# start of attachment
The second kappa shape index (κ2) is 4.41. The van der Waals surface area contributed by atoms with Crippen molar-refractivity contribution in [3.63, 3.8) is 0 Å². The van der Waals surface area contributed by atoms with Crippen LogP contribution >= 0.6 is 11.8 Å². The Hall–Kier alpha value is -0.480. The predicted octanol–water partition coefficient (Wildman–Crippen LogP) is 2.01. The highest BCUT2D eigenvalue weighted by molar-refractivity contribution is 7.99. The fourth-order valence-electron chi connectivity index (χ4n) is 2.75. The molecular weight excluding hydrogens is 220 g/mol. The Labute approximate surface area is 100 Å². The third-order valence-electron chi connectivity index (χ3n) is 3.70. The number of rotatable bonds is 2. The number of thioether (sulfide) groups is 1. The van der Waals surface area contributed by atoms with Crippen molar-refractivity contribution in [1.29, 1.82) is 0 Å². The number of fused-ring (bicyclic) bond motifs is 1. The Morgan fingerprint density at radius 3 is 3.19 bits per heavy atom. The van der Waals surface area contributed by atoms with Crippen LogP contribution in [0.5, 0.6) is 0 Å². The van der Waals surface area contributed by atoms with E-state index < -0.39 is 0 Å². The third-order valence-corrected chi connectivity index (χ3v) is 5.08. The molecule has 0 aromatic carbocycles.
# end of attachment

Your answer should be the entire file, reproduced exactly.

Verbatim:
The second kappa shape index (κ2) is 4.41. The van der Waals surface area contributed by atoms with Crippen molar-refractivity contribution in [3.63, 3.8) is 0 Å². The van der Waals surface area contributed by atoms with Crippen LogP contribution >= 0.6 is 11.8 Å². The Hall–Kier alpha value is -0.480. The predicted octanol–water partition coefficient (Wildman–Crippen LogP) is 2.01. The highest BCUT2D eigenvalue weighted by molar-refractivity contribution is 7.99. The fourth-order valence-electron chi connectivity index (χ4n) is 2.75. The molecular weight excluding hydrogens is 220 g/mol. The Labute approximate surface area is 100 Å². The third-order valence-electron chi connectivity index (χ3n) is 3.70. The number of rotatable bonds is 2. The number of thioether (sulfide) groups is 1. The van der Waals surface area contributed by atoms with Crippen molar-refractivity contribution in [1.29, 1.82) is 0 Å². The number of fused-ring (bicyclic) bond motifs is 1. The Morgan fingerprint density at radius 3 is 3.19 bits per heavy atom. The van der Waals surface area contributed by atoms with Crippen LogP contribution in [0.5, 0.6) is 0 Å². The van der Waals surface area contributed by atoms with E-state index < -0.39 is 0 Å². The third-order valence-corrected chi connectivity index (χ3v) is 5.08. The molecule has 0 aromatic carbocycles.